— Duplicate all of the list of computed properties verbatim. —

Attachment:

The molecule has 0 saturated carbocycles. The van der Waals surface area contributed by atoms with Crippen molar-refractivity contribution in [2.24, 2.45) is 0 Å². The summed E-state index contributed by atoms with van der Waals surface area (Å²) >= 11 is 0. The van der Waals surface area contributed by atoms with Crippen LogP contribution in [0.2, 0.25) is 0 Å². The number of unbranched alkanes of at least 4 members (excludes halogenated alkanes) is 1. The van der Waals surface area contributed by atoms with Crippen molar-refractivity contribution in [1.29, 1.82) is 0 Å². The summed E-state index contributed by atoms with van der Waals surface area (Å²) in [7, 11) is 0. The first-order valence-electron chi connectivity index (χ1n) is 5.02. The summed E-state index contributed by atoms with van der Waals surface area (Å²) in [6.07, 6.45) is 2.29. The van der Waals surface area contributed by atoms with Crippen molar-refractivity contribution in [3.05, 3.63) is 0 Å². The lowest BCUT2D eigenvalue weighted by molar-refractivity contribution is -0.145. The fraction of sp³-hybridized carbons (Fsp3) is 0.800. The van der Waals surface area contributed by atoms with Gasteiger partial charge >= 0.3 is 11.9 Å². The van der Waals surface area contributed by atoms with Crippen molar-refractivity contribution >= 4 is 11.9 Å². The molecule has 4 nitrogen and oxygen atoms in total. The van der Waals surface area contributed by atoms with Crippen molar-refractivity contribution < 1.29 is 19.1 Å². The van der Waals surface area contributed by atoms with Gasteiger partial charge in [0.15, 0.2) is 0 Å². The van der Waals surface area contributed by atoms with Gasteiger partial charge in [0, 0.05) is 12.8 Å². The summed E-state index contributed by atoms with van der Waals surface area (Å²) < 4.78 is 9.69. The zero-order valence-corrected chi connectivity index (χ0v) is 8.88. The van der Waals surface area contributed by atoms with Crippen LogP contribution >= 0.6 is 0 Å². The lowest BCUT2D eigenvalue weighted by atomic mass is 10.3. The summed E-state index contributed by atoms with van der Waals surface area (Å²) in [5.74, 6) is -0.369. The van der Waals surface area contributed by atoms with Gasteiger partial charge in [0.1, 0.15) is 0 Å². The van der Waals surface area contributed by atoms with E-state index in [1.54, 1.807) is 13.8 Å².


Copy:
The molecule has 0 saturated carbocycles. The van der Waals surface area contributed by atoms with Crippen molar-refractivity contribution in [2.24, 2.45) is 0 Å². The summed E-state index contributed by atoms with van der Waals surface area (Å²) >= 11 is 0. The van der Waals surface area contributed by atoms with Crippen LogP contribution in [0.2, 0.25) is 0 Å². The number of unbranched alkanes of at least 4 members (excludes halogenated alkanes) is 1. The van der Waals surface area contributed by atoms with Crippen molar-refractivity contribution in [1.29, 1.82) is 0 Å². The summed E-state index contributed by atoms with van der Waals surface area (Å²) in [7, 11) is 0. The first-order valence-electron chi connectivity index (χ1n) is 5.02. The summed E-state index contributed by atoms with van der Waals surface area (Å²) in [6.07, 6.45) is 2.29. The van der Waals surface area contributed by atoms with Crippen molar-refractivity contribution in [3.05, 3.63) is 0 Å². The lowest BCUT2D eigenvalue weighted by molar-refractivity contribution is -0.145. The fraction of sp³-hybridized carbons (Fsp3) is 0.800. The van der Waals surface area contributed by atoms with Gasteiger partial charge >= 0.3 is 11.9 Å². The van der Waals surface area contributed by atoms with Crippen molar-refractivity contribution >= 4 is 11.9 Å². The molecule has 4 nitrogen and oxygen atoms in total. The van der Waals surface area contributed by atoms with Crippen molar-refractivity contribution < 1.29 is 19.1 Å². The van der Waals surface area contributed by atoms with Gasteiger partial charge in [0.15, 0.2) is 0 Å². The van der Waals surface area contributed by atoms with Gasteiger partial charge in [0, 0.05) is 12.8 Å². The summed E-state index contributed by atoms with van der Waals surface area (Å²) < 4.78 is 9.69. The zero-order valence-corrected chi connectivity index (χ0v) is 8.88. The van der Waals surface area contributed by atoms with Crippen LogP contribution >= 0.6 is 0 Å². The lowest BCUT2D eigenvalue weighted by atomic mass is 10.3. The summed E-state index contributed by atoms with van der Waals surface area (Å²) in [5.74, 6) is -0.369. The van der Waals surface area contributed by atoms with Gasteiger partial charge in [0.1, 0.15) is 0 Å². The van der Waals surface area contributed by atoms with E-state index in [1.54, 1.807) is 13.8 Å².